The opinion section 1157 was enacted in response to a threatened harm to the public interest posed by Kenney v. Superior Court has been echoed by the majority of the courts which have considered section 1157. (See, e.g. West Covina Hospital v. Superior Court (1986) 41 Cal.3d 846, 853, 226 Cal.Rptr. 132, 718 P.2d 119 (quoting Matchett v. Superior Court, supra, 40 Cal.App.3d 623, 115 Cal.Rptr. 317); Hinson v. Clairemont Community Hospital (1990) 218 Cal.App.3d 1110, 1127, 267 Cal.Rptr. 503; California Eye Institute v. Superior Court (1989) 215 Cal.App.3d 1477, 1483, 264 Cal.Rptr. 83; County of San Diego v. Superior Court (1986) 176 Cal.App.3d 1009, 222 Cal.Rptr. 484; Santa Rosa Memorial Hospital v. Superior Court (1985) 174 Cal.App.3d 711, 719–720, 220 Cal.Rptr. 236; Schulz v. Superior Court (1977) 66 Cal.App.3d 440, 445, 136 Cal.Rptr. 67 (quoting Matchett v. Superior Court, supra, 40 Cal.App.3d 623, 115 Cal.Rptr. 317).)
This court joins those courts in concluding it is reasonable to believe section 1157 was enacted as a remedy to situations similar to that found in Kenney; malpractice actions in which the records of hospital peer review committees or staff committees are sought. The fact the portion of section 1157 relating to “discovery” was never amended while in committee, combined with the speed of the bill's passage, leads to the implication the Legislature knew exactly what was meant by the term, and considered it obvious enough not to warrant discussion. This implication was not lost on the Matchett court, which found “[t]he statute, then, is aimed directly at malpractice actions in which a present or former hospital staff doctor is a defendant.” (Matchett v. Superior Court, supra, 40 Cal.App.3d at p. 629, 115 Cal.Rptr. 317, italics added.)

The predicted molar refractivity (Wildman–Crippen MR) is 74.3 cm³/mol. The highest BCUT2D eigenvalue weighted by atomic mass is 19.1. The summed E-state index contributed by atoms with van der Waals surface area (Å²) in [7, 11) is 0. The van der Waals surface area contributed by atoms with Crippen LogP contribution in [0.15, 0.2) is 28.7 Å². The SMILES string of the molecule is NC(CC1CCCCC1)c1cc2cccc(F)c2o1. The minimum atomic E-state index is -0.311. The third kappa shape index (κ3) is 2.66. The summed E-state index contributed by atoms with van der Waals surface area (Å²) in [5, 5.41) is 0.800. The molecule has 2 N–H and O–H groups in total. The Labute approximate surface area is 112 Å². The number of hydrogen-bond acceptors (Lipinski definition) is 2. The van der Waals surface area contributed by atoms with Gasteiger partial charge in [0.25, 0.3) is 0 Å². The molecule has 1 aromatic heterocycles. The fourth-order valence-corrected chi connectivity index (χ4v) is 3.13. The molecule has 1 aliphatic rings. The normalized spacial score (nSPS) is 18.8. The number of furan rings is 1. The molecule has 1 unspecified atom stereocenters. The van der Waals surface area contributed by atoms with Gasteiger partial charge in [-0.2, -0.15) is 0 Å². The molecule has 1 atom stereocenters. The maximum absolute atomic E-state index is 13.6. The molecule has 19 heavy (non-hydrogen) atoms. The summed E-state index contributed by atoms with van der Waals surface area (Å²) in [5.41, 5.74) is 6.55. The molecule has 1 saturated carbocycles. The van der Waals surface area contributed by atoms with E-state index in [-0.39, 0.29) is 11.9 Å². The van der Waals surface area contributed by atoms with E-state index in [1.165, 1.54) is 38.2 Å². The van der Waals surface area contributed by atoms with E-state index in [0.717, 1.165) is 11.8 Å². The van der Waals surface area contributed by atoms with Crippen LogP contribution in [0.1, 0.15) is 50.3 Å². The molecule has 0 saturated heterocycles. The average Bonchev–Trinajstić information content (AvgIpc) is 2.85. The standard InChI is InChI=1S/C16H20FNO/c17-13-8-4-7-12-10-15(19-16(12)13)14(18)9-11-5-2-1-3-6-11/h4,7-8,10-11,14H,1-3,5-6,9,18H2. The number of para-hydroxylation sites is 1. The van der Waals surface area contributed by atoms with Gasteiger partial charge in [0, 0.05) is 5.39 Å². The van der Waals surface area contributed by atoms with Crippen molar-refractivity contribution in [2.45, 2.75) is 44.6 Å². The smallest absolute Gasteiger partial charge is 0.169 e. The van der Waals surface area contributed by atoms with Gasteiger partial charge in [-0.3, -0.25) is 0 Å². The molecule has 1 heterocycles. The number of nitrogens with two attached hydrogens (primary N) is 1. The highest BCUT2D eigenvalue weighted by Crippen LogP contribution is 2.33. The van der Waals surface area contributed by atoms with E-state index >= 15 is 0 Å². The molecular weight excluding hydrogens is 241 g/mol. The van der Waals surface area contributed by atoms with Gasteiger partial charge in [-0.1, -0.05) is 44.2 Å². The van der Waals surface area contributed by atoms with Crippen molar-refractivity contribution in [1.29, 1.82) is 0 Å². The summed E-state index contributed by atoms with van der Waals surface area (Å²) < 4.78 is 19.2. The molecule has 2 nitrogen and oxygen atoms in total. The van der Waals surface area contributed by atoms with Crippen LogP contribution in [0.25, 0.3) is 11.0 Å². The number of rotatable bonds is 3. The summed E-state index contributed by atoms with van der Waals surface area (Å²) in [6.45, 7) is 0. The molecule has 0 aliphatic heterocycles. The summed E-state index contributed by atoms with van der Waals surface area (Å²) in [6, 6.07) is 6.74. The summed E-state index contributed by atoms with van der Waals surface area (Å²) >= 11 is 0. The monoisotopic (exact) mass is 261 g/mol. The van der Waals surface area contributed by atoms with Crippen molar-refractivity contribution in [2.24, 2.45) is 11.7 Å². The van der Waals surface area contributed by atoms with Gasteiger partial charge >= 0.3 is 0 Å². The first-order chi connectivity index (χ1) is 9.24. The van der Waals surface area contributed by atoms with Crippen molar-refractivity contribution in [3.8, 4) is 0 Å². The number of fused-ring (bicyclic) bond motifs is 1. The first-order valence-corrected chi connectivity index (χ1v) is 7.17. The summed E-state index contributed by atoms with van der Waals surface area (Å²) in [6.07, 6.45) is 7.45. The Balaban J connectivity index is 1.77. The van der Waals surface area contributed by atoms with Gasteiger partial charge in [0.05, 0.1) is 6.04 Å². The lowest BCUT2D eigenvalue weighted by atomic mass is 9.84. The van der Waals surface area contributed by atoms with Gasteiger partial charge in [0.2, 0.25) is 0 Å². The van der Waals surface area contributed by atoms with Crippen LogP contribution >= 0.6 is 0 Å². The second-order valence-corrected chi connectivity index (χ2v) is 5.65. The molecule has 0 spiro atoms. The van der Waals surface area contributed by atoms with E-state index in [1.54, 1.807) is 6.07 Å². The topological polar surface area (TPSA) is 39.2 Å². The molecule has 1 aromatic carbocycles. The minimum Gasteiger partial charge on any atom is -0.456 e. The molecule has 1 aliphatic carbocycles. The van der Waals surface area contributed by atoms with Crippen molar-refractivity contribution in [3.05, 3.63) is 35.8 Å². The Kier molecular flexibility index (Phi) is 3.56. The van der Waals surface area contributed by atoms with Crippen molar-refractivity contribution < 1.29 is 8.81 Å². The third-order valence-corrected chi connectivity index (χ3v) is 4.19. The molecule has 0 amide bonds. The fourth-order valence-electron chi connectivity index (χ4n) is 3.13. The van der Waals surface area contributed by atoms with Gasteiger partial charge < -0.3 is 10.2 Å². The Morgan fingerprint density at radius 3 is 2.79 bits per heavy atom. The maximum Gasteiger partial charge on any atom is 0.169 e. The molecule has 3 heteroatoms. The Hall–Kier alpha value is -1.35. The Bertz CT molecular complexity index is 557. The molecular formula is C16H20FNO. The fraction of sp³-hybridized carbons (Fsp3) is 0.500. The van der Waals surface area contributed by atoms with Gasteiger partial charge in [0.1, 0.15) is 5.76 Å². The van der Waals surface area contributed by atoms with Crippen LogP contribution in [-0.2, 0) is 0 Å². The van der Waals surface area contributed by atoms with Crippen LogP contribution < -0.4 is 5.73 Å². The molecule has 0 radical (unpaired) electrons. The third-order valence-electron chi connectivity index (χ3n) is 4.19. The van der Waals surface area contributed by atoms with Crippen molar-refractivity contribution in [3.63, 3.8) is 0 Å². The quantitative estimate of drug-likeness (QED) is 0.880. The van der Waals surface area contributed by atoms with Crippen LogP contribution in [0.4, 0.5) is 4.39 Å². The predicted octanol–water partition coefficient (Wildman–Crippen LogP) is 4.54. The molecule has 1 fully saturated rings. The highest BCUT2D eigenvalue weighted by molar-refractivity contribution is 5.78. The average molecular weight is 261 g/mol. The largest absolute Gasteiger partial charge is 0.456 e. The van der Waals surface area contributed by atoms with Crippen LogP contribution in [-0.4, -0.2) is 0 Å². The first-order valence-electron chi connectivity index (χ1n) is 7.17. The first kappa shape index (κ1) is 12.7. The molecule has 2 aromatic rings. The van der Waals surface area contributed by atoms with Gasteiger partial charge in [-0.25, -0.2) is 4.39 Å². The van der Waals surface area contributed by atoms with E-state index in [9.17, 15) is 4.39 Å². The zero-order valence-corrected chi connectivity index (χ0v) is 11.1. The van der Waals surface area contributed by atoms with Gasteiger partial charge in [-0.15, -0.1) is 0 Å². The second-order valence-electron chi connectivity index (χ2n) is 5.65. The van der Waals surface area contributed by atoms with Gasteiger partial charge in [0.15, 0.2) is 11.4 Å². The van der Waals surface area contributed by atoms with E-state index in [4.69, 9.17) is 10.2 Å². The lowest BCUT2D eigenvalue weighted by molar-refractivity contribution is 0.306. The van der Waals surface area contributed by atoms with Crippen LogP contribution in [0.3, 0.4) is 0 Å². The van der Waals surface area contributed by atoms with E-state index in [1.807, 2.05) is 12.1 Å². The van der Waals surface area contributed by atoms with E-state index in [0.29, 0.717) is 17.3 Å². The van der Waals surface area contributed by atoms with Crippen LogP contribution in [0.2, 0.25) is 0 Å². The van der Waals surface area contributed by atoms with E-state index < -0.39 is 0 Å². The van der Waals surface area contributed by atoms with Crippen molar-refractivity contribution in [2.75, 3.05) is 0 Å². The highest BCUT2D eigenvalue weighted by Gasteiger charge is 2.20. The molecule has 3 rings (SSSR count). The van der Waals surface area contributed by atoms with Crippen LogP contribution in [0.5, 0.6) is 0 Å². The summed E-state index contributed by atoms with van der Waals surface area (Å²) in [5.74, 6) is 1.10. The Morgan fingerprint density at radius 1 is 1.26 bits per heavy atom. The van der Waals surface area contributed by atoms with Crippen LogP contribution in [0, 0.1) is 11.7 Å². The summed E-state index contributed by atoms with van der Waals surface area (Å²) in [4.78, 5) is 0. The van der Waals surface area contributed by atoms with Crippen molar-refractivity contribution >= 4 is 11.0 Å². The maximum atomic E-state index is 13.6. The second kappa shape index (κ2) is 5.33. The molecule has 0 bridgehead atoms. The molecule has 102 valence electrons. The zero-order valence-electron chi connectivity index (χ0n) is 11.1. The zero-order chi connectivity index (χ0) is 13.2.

We have found absolutely no evidence in the legislative history of the original bill to support the contention section 1157 was intended to apply to criminal actions. Without evidence, such an implication runs counter to the principle that “privileges should be narrowly construed since they prevent the admission of relevant and otherwise admissible evidence and may obstruct the attainment of justice. (Citations)” (West Covina Hospital v. Superior Court, supra, 41 Cal.3d at p. 851, 226 Cal.Rptr. 132, 718 P.2d 119.) However, our inquiry must not stop here. The legislative history of the amendments to section 1157 made since the passage of Proposition 8 may shed further light on the Legislature's intent in their use of the word “discovery” within section 1157.
The first post-Proposition 8 amendments made to Evidence Code section 1157 came in 1982. Assembly Bill 2700, authored by Assemblyman Allatorre, made amendments to Civil Code sections 43.7 and 43.8, as well as to section 1157. The amendments to these former sections supplied members of medical-dental and veterinary peer review committees with immunity from monetary liability for injuries caused due to the actions of the committees. The amendments to section 1157 simply added medical-dental and veterinary staff committees to the list of those committees whose records were immune from “discovery.” The language of section 1157, subdivision (e) was not added to section 1157 at this time; thus there is no reference at all under the 1982 amendments to criminal actions.